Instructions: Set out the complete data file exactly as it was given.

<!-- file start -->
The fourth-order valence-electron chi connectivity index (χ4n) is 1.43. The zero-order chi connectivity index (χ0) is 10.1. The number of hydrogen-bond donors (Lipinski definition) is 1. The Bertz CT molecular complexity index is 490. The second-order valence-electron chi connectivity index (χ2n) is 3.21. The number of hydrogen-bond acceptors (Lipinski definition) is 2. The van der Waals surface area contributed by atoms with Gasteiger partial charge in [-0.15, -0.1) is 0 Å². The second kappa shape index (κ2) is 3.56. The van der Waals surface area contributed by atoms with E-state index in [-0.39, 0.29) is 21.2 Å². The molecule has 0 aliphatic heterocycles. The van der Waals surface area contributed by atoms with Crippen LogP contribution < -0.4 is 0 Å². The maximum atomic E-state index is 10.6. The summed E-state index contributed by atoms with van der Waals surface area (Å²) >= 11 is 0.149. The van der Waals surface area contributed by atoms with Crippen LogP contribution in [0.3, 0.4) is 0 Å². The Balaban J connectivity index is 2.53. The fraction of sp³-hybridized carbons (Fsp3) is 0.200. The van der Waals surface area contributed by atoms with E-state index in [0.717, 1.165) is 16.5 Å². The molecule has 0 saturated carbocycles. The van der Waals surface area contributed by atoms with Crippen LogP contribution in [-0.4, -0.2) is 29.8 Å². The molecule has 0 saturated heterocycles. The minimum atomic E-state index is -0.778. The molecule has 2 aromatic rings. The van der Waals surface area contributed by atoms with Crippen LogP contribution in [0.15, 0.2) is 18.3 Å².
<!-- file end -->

The fourth-order valence-electron chi connectivity index (χ4n) is 1.43. The zero-order chi connectivity index (χ0) is 10.1. The number of hydrogen-bond donors (Lipinski definition) is 1. The Bertz CT molecular complexity index is 490. The second-order valence-electron chi connectivity index (χ2n) is 3.21. The number of hydrogen-bond acceptors (Lipinski definition) is 2. The van der Waals surface area contributed by atoms with Gasteiger partial charge in [-0.15, -0.1) is 0 Å². The second kappa shape index (κ2) is 3.56. The van der Waals surface area contributed by atoms with E-state index in [-0.39, 0.29) is 21.2 Å². The molecule has 0 aliphatic heterocycles. The van der Waals surface area contributed by atoms with Crippen LogP contribution < -0.4 is 0 Å². The maximum atomic E-state index is 10.6. The summed E-state index contributed by atoms with van der Waals surface area (Å²) >= 11 is 0.149. The van der Waals surface area contributed by atoms with Crippen LogP contribution in [0.3, 0.4) is 0 Å². The Balaban J connectivity index is 2.53. The fraction of sp³-hybridized carbons (Fsp3) is 0.200. The van der Waals surface area contributed by atoms with E-state index in [0.717, 1.165) is 16.5 Å². The molecule has 0 saturated carbocycles. The van der Waals surface area contributed by atoms with Crippen LogP contribution in [-0.4, -0.2) is 29.8 Å². The molecule has 0 saturated heterocycles. The minimum atomic E-state index is -0.778. The molecule has 2 aromatic rings. The van der Waals surface area contributed by atoms with Crippen LogP contribution in [0.15, 0.2) is 18.3 Å².